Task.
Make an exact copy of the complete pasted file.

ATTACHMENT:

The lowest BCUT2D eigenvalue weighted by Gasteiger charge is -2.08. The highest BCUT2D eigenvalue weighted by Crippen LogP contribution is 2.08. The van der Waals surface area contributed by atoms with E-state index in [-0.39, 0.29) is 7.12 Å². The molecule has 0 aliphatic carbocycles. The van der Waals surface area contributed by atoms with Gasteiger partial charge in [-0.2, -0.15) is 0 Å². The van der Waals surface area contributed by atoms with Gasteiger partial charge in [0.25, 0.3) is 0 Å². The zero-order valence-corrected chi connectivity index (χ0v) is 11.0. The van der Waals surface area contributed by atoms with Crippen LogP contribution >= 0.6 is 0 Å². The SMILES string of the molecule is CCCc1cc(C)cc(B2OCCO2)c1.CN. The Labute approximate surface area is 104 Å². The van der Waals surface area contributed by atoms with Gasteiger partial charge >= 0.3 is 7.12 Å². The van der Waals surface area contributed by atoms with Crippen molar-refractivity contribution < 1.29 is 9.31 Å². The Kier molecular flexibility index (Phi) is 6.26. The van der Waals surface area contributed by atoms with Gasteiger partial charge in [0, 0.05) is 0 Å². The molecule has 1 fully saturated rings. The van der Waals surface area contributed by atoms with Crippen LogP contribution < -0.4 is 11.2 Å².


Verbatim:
The lowest BCUT2D eigenvalue weighted by Gasteiger charge is -2.08. The highest BCUT2D eigenvalue weighted by Crippen LogP contribution is 2.08. The van der Waals surface area contributed by atoms with E-state index in [-0.39, 0.29) is 7.12 Å². The molecule has 0 aliphatic carbocycles. The van der Waals surface area contributed by atoms with Gasteiger partial charge in [-0.2, -0.15) is 0 Å². The van der Waals surface area contributed by atoms with Gasteiger partial charge in [0.25, 0.3) is 0 Å². The zero-order valence-corrected chi connectivity index (χ0v) is 11.0. The van der Waals surface area contributed by atoms with Crippen LogP contribution >= 0.6 is 0 Å². The SMILES string of the molecule is CCCc1cc(C)cc(B2OCCO2)c1.CN. The Labute approximate surface area is 104 Å². The van der Waals surface area contributed by atoms with Gasteiger partial charge >= 0.3 is 7.12 Å². The van der Waals surface area contributed by atoms with Crippen molar-refractivity contribution < 1.29 is 9.31 Å². The Kier molecular flexibility index (Phi) is 6.26. The van der Waals surface area contributed by atoms with Gasteiger partial charge in [0, 0.05) is 0 Å². The molecule has 1 fully saturated rings. The van der Waals surface area contributed by atoms with Crippen LogP contribution < -0.4 is 11.2 Å².